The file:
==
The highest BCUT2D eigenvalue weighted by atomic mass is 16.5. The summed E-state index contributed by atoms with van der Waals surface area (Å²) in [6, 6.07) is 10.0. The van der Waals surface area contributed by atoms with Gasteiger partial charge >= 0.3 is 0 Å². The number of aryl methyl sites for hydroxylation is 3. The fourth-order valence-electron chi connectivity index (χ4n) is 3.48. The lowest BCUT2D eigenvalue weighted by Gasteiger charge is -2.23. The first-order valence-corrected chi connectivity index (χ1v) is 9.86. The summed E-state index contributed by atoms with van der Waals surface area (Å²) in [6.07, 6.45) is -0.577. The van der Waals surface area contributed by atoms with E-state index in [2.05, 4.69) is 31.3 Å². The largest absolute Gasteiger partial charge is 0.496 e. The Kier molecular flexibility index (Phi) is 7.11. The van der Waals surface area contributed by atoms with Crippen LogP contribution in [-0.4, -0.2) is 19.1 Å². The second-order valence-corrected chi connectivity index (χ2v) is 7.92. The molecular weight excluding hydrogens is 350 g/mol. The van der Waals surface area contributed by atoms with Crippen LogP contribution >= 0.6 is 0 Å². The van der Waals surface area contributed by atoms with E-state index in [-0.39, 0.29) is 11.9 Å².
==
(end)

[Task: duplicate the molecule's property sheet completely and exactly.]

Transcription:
The highest BCUT2D eigenvalue weighted by atomic mass is 16.5. The summed E-state index contributed by atoms with van der Waals surface area (Å²) in [6, 6.07) is 10.0. The van der Waals surface area contributed by atoms with Gasteiger partial charge >= 0.3 is 0 Å². The number of aryl methyl sites for hydroxylation is 3. The fourth-order valence-electron chi connectivity index (χ4n) is 3.48. The lowest BCUT2D eigenvalue weighted by Gasteiger charge is -2.23. The first-order valence-corrected chi connectivity index (χ1v) is 9.86. The summed E-state index contributed by atoms with van der Waals surface area (Å²) in [6.07, 6.45) is -0.577. The van der Waals surface area contributed by atoms with E-state index in [2.05, 4.69) is 31.3 Å². The largest absolute Gasteiger partial charge is 0.496 e. The Kier molecular flexibility index (Phi) is 7.11. The van der Waals surface area contributed by atoms with Crippen LogP contribution in [-0.4, -0.2) is 19.1 Å². The second-order valence-corrected chi connectivity index (χ2v) is 7.92. The molecular weight excluding hydrogens is 350 g/mol. The van der Waals surface area contributed by atoms with Crippen LogP contribution >= 0.6 is 0 Å². The van der Waals surface area contributed by atoms with E-state index in [-0.39, 0.29) is 11.9 Å².